Injuries to the patellar tendon, while common among runners, are most often seen in jumping sports.  Basketball and volleyball players, as well as high, long, and triple-jumpers, are the usual victims of patellar tendonitis because of the frequent high-impact landings inherent in those sports.  As such, most studies on patellar tendonitis use volleyball or basketball players, not runners.  The injury itself is characterized by a sharp or dull pain in the tendon below the kneecap, and the area will often be tender to the touch.  It gets worse during activity, including running (especially downhill), jumping, or even simply ascending and descending stairs.  It is often a stubborn injury, and can affect daily life outside of sport.

Given the success and wide adoption of Alfredson's eccentric heel drop protocol for chronic Achilles tendonitis, many researchers (Alfredson included) were eager to extend the same idea to other chronically injured tendons.  The patellar tendon, given its similarities to the Achilles, was the most logical next step.

 Anatomy

The patellar tendon, illustrated at left, technically isn't even a tendon in the purest sense.  It's a ligament.  Tendons, by definition, connect muscle to bone, and ligaments connect bone to bone.  The patellar tendon connects the patella (kneecap) to a bump on the shin called the tibial tuberosity.  The patella itself is connected to the quadriceps muscles via the quadriceps tendon.  In most respects the patellar tendon can be pictured as a continuation of the quadriceps tendon, which is why it's still referred to as a tendon, despite technically being a ligament.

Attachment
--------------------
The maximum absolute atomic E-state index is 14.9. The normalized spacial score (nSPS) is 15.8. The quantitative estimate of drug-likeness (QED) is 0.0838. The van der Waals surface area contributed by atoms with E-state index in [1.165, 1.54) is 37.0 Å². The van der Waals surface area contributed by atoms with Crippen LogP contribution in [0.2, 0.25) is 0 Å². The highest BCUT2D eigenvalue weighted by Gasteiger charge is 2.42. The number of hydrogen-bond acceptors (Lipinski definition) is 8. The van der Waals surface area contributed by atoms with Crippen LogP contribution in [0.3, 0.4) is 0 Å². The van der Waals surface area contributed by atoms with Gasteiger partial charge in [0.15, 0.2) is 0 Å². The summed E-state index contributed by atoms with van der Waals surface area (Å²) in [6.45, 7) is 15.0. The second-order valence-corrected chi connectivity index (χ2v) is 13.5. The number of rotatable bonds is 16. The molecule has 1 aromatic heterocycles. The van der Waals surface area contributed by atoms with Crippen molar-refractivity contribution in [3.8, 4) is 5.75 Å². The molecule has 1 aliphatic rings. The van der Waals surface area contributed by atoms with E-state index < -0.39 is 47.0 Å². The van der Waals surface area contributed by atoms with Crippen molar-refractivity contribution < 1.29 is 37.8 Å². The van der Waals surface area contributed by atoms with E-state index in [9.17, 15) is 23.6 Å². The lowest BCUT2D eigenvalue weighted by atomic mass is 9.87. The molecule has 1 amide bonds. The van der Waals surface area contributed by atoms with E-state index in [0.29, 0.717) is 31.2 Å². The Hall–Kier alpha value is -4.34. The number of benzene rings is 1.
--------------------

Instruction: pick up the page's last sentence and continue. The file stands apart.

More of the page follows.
Why the patella exists at all is an interesting side-story. The elbow, after all, is quite similar to the knee in anatomy and function, except for the fact that the triceps (the upper body equivalent of the quadriceps) connect directly to the forearm.  Why don't you have an 'elbow cap'? Or why do you have a knee cap? 

 The patella is actually the largest and most well-known example of a sesamoid bone-a roundish bone that develops in a tendon crossing a joint to increase the mechanical advantage and decrease wear on the joint. They are usually quite small (the word derives its root from the Greek word for "sesame seed").  Sesamoid bones are usually found in the smaller joints of the hand and foot, and are always present in another high-load hinge joint: the ball of the foot.  A pair of sesamoids aids the flexor hallucis longus tendon as it crosses the big toe joint (first metatarsal-phalangal joint for the medically-minded). Like all sesamoids, the patella "increases the mechanical advantage of extensor muscles by transmitting forces across knee at greater distance (moment) from axis of rotation," in the words of Duke University's Wheeless' Textbook of Orthopaedics.  So the patella enables the knee to produce and absorb very high loads.  The tradeoff is the high stress on the patellar tendon.